Great Fire of London / Charles II Cake

Party anyone?

Maths & Baking – Part One

I’ve been thinking about this blog for a while.  It all started when I did the Geek Calendar cookies last October.  Here’s some of my maths cookies from that night, ably modelled by Matt Parker & Alex Bellos.

above photo courtesy of Ben Thompson and Geek Calendar

By the way, please, please do go and read Alex’s book “Alex’s Adventures In Numberland“. Now.  It’s utterly absorbing.

Now, I want to start by admitting that maths was about as far from my favourite subject as was possible when I was at school.  In fact I always thought that I was pretty rubbish at maths.  Six hours of possible brain injury testing after the accident proved otherwise, but that’s a whole other story.  The point is, I THOUGHT I couldn’t do maths.

It’s only with the passing of time, (well that and listening to Matt Parker talk about the beauty of a Möbius Loop), that I’ve realised that I really like maths.  I’m relatively good at it too: cue competitive “discussion” with Mr Quirky as to who’s best at navigating & packing the freezer (although I have to admit, that time he navigated through London using only the sun was awesome!).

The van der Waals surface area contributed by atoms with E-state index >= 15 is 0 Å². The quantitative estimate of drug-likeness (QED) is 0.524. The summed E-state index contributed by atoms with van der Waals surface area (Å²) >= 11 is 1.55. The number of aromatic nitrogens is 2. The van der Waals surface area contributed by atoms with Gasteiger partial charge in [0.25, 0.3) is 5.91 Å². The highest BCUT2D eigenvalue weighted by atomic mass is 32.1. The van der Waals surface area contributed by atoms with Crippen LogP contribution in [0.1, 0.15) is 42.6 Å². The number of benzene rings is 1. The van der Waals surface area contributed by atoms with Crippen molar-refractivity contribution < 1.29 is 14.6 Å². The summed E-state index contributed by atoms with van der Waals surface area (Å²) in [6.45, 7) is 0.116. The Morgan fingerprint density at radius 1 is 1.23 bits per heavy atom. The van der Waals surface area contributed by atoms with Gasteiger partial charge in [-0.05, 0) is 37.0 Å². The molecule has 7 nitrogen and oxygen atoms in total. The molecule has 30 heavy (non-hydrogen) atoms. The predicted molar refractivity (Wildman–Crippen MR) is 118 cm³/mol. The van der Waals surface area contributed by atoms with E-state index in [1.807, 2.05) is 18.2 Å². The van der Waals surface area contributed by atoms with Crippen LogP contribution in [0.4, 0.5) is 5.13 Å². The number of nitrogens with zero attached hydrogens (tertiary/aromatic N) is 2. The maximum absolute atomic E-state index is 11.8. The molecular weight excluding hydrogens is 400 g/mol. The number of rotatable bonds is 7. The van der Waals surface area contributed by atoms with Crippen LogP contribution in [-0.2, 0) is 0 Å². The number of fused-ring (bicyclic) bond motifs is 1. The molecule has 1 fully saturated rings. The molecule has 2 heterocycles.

The reality is I use maths all of the time in my work. From simple multiplying and dividing ingredient quantities, through working out percentage profits to the more complicated geometry for some of the sculpted cakes.  Whilst leafing through Hannah’s GCSE Higher Maths book, I even came across an example of using maths to ensure the right number of trays of eggs is ordered, a “Real-Life problem” I calculate every Monday! Although Ed-Excel, I have to point out that a tray of eggs is 30 not 24!

So in honour of this being Pi Approximation Day, here’s  some fun maths cookies and cakes.

Quirky Junior’s fantastic maths teacher Mrs Boyd is leaving us for the USA, and to mark this sad day  Hannah made some fabulous maths based cookies this week.

They reminded me of some I helped her make 3 years ago, before I set up Quirky Cookies & Cakes.

You can see how her piping has improved from age 11 to now.